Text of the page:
While coffee is everywhere in Japan and excellent value for the most part, the country is also leading the way in high-end coffee experiences too - essentially the ‘fine dining’ of the coffee world. You’ll find this if you visit the coffee shop known as ‘Cokuun’ in Omotesando, Tokyo. Read more about what makes this coffee shop so special in our list below. Other high-end Japanese coffee shops leading the way globally in terms of innovation, high-end coffee, and unique dining experiences include Leaves Coffee and Koffee Mameya Kakeru, both in Tokyo. In recent years, the city’s formerly industrial Kiyosumi-Shirakawa neighbourhood in the east has become one of the centres of the country’s thriving coffee culture as young, ambitious roasters moved into the area.
Five Coffee Shops To Visit In Japan
1. Ueshima Coffee Company (UCC)
While it's a home-grown chain, UCC is Japan’s No.1 coffee. If you want to try a cup developed by Japan’s father of coffee, there are more than 100 Ueshima Coffee Company shops across Japan to visit, including in Kobe where it originated. Kobe is also home to the Ueshima Coffee Museum (as well as the world-famous Kobe beef!). You can use the JRailPass to reach the harbour city of Kobe in the Hyogo Prefecture by travelling on the JR Tokaido/Sanyo Shinkansen from Tokyo on Hikari trains.
As we mentioned above, Cokuun has become known for its fine-dining coffee experience. Overseen by the 2014 World Barista Champion Hidenori Izaki, this contemporary coffee house serves private, ticketed coffee omakase for 16,500 yen per person! It might be expensive, but it’s also some of the best coffee you’ll ever have. Omotesando is known as Tokyo’s Fifth Avenue thanks to its luxury, high-end shopping, restaurants, cafes, and coffee shops. It can be reached easily on foot from Harajuku JR station. Simply take the JR Yamanote line and get out at Harajuku. Take the front entrance of the station, go right and walk from 2-3 minutes and there is the start of Omotesando. The Yamanote line is covered by the JR Pass. Alternatively, Omotesando Station can be accessed using the Tokyo Metro (Chiyoda, Ginza, Hanzomon lines).
3. Koffee Mameya Kakeru
Located in Tokyo’s eastern Kiyosumi-Shirakawa neighbourhood - one of the centres of Japan’s contemporary coffee culture - has been rated as one of the best places to eat or drink in Japan. Led by owner Eiichi Kunitomo and head barista Miki Takamasa, Koffee Mameya Kakeru serves coffee flights and has become famous for its espresso martini.
4. Inoda Coffee
Kyoto’s Inoda Coffee - particularly its original branch in the city - is a kissaten with a retro, old school charm. Opened in 1940, it now has several shops in the city and elsewhere in Japan, but has retained its traditional atmosphere. Otafuku is another local and traditional kissaten that would be a great choice for those visiting Kyoto. Getting to Kyoto with your Japan Rail Pass is easy from either Tokyo or Osaka. Both cities are connected to Kyoto by the JR Tokaido Shinkansen. From Osaka you can also take the JR special rapid train on the JR Kyoto Line. Once in Kyoto, the easiest way to get around the city is using public transportation, so you’ll want to invest in a prepaid travel card such as an ICOCA, PASMO or Suica card, as well as a JR Pass for getting around the rest of the country.
5. Kayaba Coffee & Chatei Hatou
Dating back to 1938, Kayaba Coffee on Yanaka's Kototoi-dori, in Tokyo, is a traditional kissaten that will take you back in time with a cup of pure nostalgia. Also in Tokyo, the kissaten Chatei Hatou, is one of the most highly recommended and well worth a visit. Within walking distance of the famous Shibuya Crossing, Chatei Hatou’s dark, traditional, and inviting wooden interiors make it the kissaten of your imagination. Tokyo has a number of other traditional kissaten too, such as Satei Hato, Tajimaya Coffee House, and Monozuki - we did tell you that you’d be in for a treat if you’re a coffee lover visiting Japan!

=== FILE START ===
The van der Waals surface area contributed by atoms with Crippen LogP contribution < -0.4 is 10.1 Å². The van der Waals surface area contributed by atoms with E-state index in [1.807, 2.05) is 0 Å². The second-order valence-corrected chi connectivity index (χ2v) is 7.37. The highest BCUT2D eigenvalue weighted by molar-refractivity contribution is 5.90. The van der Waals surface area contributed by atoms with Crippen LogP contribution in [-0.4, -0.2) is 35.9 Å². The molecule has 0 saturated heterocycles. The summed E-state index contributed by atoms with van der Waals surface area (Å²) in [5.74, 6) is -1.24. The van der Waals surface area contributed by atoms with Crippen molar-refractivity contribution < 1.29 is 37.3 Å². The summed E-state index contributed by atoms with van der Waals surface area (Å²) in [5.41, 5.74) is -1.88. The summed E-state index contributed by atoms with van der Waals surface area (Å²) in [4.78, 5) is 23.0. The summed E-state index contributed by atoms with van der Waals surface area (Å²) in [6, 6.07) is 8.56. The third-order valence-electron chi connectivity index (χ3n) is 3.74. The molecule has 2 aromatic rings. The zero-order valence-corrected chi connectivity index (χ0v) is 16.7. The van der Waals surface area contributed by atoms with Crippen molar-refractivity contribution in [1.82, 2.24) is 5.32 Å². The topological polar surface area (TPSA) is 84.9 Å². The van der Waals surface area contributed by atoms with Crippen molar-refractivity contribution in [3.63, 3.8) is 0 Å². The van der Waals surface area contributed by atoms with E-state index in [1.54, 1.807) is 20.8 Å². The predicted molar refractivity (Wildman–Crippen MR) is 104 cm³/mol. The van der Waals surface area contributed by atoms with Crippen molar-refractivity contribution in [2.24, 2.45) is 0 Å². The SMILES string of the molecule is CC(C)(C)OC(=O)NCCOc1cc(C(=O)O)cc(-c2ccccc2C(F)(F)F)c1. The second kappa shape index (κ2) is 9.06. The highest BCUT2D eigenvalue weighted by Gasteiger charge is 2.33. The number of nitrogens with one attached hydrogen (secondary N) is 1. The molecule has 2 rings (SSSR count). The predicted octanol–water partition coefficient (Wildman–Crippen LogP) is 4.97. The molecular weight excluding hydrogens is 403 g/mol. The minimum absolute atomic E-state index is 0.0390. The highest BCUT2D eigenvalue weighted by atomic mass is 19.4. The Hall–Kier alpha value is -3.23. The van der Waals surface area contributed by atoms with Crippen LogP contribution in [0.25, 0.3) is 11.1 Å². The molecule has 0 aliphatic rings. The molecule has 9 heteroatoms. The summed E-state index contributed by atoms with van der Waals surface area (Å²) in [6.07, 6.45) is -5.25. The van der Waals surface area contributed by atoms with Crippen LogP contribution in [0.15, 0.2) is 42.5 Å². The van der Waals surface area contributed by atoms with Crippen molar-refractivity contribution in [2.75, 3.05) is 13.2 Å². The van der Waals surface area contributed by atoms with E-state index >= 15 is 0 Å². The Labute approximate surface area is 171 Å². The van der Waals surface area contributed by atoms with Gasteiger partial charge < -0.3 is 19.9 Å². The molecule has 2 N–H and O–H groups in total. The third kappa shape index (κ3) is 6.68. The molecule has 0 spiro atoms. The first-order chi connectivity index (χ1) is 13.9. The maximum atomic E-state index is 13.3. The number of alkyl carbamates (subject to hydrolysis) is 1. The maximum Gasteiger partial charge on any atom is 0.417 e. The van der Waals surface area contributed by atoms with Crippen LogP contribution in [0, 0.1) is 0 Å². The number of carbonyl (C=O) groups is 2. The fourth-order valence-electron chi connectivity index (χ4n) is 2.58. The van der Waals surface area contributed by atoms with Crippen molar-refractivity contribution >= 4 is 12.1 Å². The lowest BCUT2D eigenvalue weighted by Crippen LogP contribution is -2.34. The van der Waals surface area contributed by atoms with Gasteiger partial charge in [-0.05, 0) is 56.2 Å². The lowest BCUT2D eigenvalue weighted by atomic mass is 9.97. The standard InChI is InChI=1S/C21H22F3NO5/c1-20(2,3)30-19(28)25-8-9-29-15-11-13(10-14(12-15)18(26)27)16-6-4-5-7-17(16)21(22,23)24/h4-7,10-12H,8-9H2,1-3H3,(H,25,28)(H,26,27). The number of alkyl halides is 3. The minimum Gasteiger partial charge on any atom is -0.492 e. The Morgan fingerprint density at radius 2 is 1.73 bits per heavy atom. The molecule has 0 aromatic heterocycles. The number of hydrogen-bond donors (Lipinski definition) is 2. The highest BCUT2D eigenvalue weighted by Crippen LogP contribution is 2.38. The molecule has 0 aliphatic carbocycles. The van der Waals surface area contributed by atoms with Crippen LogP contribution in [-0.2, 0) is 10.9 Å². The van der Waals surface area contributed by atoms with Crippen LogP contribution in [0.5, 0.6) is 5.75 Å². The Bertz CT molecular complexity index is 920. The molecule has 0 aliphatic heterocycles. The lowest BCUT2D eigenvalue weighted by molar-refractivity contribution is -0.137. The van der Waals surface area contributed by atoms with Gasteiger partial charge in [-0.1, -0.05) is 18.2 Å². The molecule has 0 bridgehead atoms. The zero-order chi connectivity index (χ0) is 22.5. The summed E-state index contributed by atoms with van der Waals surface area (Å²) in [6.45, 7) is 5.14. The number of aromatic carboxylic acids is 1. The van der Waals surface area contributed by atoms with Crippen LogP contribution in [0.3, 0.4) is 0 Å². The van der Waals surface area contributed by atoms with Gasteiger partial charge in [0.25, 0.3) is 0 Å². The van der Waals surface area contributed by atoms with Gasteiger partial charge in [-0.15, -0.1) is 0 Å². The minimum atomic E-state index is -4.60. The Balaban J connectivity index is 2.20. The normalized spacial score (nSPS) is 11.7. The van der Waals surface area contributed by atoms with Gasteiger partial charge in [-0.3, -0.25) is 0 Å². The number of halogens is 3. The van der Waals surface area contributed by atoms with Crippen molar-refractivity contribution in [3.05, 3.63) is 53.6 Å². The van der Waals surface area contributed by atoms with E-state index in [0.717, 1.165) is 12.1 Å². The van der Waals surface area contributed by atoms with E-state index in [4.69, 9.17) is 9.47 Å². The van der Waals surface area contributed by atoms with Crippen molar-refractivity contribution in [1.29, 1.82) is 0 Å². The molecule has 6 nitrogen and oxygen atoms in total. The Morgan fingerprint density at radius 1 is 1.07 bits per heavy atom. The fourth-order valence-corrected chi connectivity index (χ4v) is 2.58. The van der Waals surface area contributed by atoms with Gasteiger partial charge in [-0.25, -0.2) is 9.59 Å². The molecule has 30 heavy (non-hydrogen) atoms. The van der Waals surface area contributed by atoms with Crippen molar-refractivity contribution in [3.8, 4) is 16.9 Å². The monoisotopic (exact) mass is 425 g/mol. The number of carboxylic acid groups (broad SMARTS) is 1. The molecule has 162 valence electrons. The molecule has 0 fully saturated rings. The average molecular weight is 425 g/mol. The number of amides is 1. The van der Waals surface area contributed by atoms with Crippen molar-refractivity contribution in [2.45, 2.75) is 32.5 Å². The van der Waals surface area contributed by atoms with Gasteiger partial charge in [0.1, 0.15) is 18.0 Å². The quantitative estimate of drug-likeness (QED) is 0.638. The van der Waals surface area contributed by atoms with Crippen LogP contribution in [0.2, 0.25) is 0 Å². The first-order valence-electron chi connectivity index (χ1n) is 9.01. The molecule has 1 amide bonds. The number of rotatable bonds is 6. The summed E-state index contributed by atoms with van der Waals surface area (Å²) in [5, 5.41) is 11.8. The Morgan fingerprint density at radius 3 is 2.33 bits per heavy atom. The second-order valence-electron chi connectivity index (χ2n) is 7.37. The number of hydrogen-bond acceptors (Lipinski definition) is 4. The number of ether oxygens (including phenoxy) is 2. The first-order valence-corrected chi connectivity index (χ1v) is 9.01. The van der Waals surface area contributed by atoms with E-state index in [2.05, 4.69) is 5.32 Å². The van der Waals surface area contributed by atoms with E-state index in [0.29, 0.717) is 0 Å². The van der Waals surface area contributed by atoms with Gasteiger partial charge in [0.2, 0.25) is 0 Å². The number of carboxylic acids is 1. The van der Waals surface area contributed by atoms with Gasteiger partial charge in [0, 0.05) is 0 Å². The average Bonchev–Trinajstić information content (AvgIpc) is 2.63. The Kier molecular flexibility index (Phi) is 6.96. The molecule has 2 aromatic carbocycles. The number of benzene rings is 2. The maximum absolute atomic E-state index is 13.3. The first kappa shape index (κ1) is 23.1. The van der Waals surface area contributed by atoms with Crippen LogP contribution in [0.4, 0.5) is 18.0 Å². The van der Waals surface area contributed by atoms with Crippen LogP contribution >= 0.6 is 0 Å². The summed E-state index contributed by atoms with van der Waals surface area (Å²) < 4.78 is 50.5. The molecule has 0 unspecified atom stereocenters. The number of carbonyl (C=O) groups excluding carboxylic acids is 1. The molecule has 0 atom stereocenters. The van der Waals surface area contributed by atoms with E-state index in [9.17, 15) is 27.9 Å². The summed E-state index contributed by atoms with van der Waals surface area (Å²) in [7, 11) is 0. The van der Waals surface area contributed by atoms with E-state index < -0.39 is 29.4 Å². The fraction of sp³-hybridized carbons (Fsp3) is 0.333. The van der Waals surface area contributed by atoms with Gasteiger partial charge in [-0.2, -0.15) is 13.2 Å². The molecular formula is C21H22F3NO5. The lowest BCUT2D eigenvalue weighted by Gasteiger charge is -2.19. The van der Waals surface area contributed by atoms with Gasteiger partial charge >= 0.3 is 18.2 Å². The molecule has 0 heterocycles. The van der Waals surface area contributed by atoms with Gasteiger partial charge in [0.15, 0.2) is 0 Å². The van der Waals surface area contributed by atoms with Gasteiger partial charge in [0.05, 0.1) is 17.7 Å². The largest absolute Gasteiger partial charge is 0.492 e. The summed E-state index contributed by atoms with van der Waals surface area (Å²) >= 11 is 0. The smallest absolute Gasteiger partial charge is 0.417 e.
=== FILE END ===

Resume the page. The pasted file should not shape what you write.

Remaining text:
Coffee lovers will feel right at home in Japan, but it’s definitely not the only beverage (or food-related item) that this amazing country is famous for. Here are a few closely related bonus recommendations:
- Japan, of course, is famous for its love of tea and for tea ceremonies in particular. Tea was first introduced to Japan in the 9th century and was initially exclusive to monks and later the Imperial family. It was between the 12th and 16th centuries that drinking tea grew in popularity, eventually reaching every corner of Japanese society. Japanese tea ceremonies are a ritualistic activity that is an artform all to itself. Known as the Way of Tea and called sadō, chanoyu, or chadō in Japanese, the custom is a ceremonial serving of matcha green tea within a traditional tearoom. Find out more in our to What It's Like to Take Part in a Japanese Tea Ceremony. You can also visit the Teahouses of Kanazawa or Japan’s Beautiful and Historic Green Tea Fields.
- Kanpei! Japan loves beer. In fact, beer is Japan’s most popular alcoholic drink. Japanese beer has always been crisp, clean and pure, but with more and more craft beer producers and distilleries emerging as competition for big brands such as Asahi, Kirin, Sapporo and Suntory, international craft beer enthusiasts travelling to Japan have a huge amount to look forward to and enjoy. Find out more in Kanpai! A Craft Beer Tour of Japan.
- Japanese Whiskey! Outside of Kentucky in the USA, and Scotland in the UK, Japan is arguably the No.1 destination for whiskey lovers. Japan has a serious love affair with whiskey and has become one of the world’s finest producers of the spirit, creating its own unique whiskies that are a genuine rival for the very best whiskies from around the world. Read our guide, Japan for Whiskey Lovers, to find out more.
- Japan is obviously famous for having some of the best food in the world too, from sushi and ramen, street food and regional specialities, all the way through to Michelin-starred fine dining. If your Japanese coffee culture holiday gives you an appetite, be sure to read our guide to Japanese Food and Regional Dishes for everything you might need to know in advance.
- Alongside the above, if you’re planning on searching for the hippest new coffee shops in Japan’s biggest cities, then we highly recommend you invest in a PocketWifi device for unlimited internet access and data on up to five devices simultaneously.
- Finally, with all this talk of food and drink, you might be worried about needing a refresher in Japanese etiquette. Fear not as we’re here to help yet again. Just read our blog on Japanese Table Manners and you’ll be all set!